The Real Threat to the Open Internet


What started as a commercial dispute over TV rights (known as “retransmission consent”) between CBS and Time Warner Cable has escalated in a troublesome way. A breakdown in carriage negotiations that affects some 3 million television subscribers is also denying access to Internet content to more than 11 million TWC broadband subscribers.

Why? Because CBS is blocking access to by anyone using TWC’s broadband Internet-access service, whether they are TWC cable TV subscribers or not.

These actions are terribly harmful to consumers, and are gratuitously overbroad. TWC Internet customers are being denied access to CBS website content even if they subscribe to a different video provider (such as DirecTV or Dish Network), or if they live outside the local TV markets involved in the retransmission-consent dispute. CBS is even blocking access to its content from TWC’s Wi-Fi network by consumers who use other Internet-service providers, such as Comcast.

Blackouts are often an unfortunate byproduct of these disputes. Yet it’s exceptionally aggressive to expand the darkness to broadband consumers not directly affected by the commercial video-retransmission dispute.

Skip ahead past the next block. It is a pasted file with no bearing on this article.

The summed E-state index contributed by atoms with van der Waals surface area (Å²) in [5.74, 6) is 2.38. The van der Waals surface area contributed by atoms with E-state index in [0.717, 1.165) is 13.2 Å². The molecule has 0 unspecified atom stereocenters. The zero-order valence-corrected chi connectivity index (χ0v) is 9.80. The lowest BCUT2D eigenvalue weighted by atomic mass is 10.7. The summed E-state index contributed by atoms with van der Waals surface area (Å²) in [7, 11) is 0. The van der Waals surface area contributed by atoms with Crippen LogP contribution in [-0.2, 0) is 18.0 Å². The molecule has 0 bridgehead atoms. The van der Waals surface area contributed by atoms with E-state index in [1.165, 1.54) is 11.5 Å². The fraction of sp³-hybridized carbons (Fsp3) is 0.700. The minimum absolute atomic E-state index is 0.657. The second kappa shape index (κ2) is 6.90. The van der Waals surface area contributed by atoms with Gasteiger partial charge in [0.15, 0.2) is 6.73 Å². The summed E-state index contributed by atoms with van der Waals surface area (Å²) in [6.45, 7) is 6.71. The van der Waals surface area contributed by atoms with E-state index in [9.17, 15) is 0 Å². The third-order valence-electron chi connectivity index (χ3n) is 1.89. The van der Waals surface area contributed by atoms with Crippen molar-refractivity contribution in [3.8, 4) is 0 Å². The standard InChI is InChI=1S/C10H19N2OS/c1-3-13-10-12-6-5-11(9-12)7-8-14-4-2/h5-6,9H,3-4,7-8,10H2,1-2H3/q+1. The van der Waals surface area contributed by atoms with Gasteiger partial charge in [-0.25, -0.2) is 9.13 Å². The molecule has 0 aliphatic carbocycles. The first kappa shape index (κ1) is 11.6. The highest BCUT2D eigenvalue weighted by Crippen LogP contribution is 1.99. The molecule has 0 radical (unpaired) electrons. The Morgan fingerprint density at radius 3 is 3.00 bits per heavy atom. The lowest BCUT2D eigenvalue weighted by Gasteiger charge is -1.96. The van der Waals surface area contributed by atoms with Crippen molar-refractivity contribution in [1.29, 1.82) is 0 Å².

CBS’s troubling move brings into sharp relief the power, ability and incentive that content companies possess to deny consumers access to Internet content. In debates over net neutrality — the principle that all consumers should have access to lawful Internet content — Internet service providers (ISPs) have consistently warned that the extremely serious risks to consumers and the principles of an open Internet are more likely to arise from the potential actions of content and edge providers from ISP conduct. But the Federal Communications Commission’s rules over net neutrality are focused on ISPs, not content providers. Just imagine the public and regulatory uproar if TWC, rather than CBS, had made the decision to limit its broadband Internet customers’ access to in connection with this dispute.

Business disputes over economic terms can generally be resolved in the market, but where the government has chosen to restrict the actions of one party and not the other, it tilts the playing field — harming consumers and giving unfair advantage to one side.

Commercial disputes happen all the time, and content companies are certainly not obligated to give their content away. But denying only certain consumers access to broadband content that is otherwise freely available on the Web is discriminatory. Does CBS even believe in an open Internet?

Former Rep. Harold Ford Jr. (D-Tenn.) and former Sen. John Sununu (R-N.H.) are honorary co-chairs of Broadband for America. This article originally appeared on